Arush, great to speak with you – how are you feeling after the IBA? Fully recovered? What fantastic weather we had in Rome!
“Pleasantly exhausting!” should be an apt description for the week I had at the IBA, 2018. Rome is a great city and we couldn’t have asked for a better location to host the IBA (barring the odd transport strike). The weather was great and the company was even better.
Unfortunately, my schedule affords me with little opportunity to recover. I’ve been on the move since the conclusion of the IBA for work related domestic visits. It’s good to finally be back to my desk, notwithstanding the pending assignments that are staring at me.
Can you give us a synopsis of your legal career to date? A little birdy told us that the law runs in your family…
Well, this “little birdy” surely has his/her facts right. I am a fifth generation lawyer and the extended family consists of many lawyers.
My career as a lawyer began in 2012 when I joined M/s Karanjawala & Co., New Delhi straight after law school. The firm is one of the leading dispute resolution firms in India and I gained immensely during my time there. This stint was followed by three years of rigorous training with Mr. Sanjeev Anand, a well-known barrister in New Delhi. I treasure and cherish the years I spent with him as I learnt so much just by observing the way he operated, right from strategizing his cases to thinking on his feet whilst arguing in Court. It was three years of learning through osmosis, which, according to me, is the best way one can grow in this profession.
It was in 2017 that I co-founded Trinaya Legal with two other partners. Trinaya Legal is a multi-service law firm with a competent team comprising of 15 lawyers with a Pan-India presence. The firm also has an Asia-Pacific Practice Desk that currently operates out of Shanghai.
Apart from my core practice, I have served on the Governing Council of the Bar Association of India (2016-2018) and I am currently India’s National Representative at the Young Lawyers Committee of the IBA. I have given special importance to legal academia and regularly author articles/papers involving my areas of practice. I am also a frequent visitor at some of India’s top law schools where I am invited to address the students on topical issues, primarily in the commercial law space.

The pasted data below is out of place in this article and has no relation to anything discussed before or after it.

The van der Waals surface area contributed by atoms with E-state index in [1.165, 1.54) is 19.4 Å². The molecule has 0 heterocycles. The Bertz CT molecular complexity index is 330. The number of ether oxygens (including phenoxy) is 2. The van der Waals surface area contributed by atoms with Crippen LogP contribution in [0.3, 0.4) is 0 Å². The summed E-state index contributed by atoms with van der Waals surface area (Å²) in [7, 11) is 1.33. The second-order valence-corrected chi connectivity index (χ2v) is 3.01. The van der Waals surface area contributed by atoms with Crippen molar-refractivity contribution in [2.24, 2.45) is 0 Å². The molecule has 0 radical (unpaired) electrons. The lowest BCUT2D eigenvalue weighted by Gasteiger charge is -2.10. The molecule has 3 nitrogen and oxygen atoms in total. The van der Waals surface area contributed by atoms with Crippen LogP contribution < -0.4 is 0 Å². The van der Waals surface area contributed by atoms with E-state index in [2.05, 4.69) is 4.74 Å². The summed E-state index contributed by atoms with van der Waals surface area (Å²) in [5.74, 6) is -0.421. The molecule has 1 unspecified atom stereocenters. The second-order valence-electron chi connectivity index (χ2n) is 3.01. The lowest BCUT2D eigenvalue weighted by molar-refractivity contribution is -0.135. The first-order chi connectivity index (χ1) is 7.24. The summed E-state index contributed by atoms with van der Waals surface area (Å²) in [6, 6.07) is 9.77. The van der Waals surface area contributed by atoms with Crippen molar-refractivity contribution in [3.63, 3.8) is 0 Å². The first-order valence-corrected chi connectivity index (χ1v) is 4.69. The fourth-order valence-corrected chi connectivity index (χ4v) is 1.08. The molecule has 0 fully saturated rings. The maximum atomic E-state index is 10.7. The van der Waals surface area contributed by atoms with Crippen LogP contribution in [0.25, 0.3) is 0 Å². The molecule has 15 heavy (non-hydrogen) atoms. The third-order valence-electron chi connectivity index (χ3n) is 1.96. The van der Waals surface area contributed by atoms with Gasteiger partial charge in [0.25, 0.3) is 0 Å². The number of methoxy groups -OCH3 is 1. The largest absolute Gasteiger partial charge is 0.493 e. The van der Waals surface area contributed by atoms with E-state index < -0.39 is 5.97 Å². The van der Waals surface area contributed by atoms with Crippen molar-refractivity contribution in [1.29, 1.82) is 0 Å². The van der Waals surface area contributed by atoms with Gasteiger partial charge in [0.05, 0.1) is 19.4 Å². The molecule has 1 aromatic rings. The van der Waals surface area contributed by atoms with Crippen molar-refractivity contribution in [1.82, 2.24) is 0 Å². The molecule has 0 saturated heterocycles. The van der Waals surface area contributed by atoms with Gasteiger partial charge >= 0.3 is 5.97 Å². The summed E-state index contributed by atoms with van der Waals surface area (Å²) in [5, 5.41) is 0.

Most recently, I was appointed to the core-committee of the Young Members Group (YMG) of the Chartered Institute of Arbitrators (India Branch). I look forward to making meaningful strides with the CIArb in promoting the culture of arbitration (both in academia and practice) amongst the enthusiastic young lawyer community of India.
Your achievements at such a young age are nothing short of remarkable. Tell us, what kind of aspirations does Arush Khanna have for the next few years?
You are being very generous. The journey has only begun!
I really enjoy my work and take a lot of pride in what I do. As a lawyer, it is really important to love what you do or else it can take a toll on the quality of your deliverables as a professional.
The aspiration is to continue to do good work where trust, competence, and attention to detail are reflected. I have been fortunate to have collaborated with like-minded people who share the same ethos and the desire is to continue growing in a consolidated and cultured manner.
Let’s talk CIArb and, notably, your most recent appointment. What are your priorities in the role?
I am grateful to CIArb India and the YMG Global Steering Committee for appointing me to the core-committee.
Despite its recent launch, the YMG is garnering a lot of interest from the young practioners in India who intend to specialize in arbitration. There is palpable excitement amongst the student community as well.
For the time being, we have commenced the membership registration process for the YMG India.
In what was our first official event, the YMG India collaborated with the Young ICCA (International Council for Commercial Arbitration) and successfully conducted a “Skills Training Workshop on Cross-Examination in International Arbitration” at New Delhi.
We have already established good relations with the reputed organisations such as the Society of Indian Law Firms (SILF) and the Bar Association of India and shall be planning more such workshops/conferences in the near future. Interactions with the students at law schools are also high on the agenda.
Watch this space, as there is lots more to come!
Finally, what does your downtime on weekend involve? How do you relax in preparation for the week ahead and all the responsibilities that accompany it.
As a dispute resolution lawyer practising in India, I hardly have the privilege of downtime during weekends. However, I love playing cricket and spending time with my sisters whenever the opportunity arises. I am not a very social person, I’d rather call my friends over to watch some cricket, the premier league or even play FIFA at times.
As regards planning for the week ahead is concerned, I conduct a preview meeting with my team every Friday wherein the agenda for the coming week is discussed and finalised. Since we are heavily into litigation, a regular compliance check is indispensible.
Any parting message to our readers, especially those who are young like yourself and intend to pursue a career in arbitration.
I don’t considering myself worthy of preaching. Notwithstanding the field of law you chose, in the end its about loving what you do with and all that comes with it. Make every day count (in your own way). Be better than you were yesterday even if it’s by 0.1 %. Think of yourself as if you are not born to compete but to rule. A wise friend once said to me, “Be your own hero”.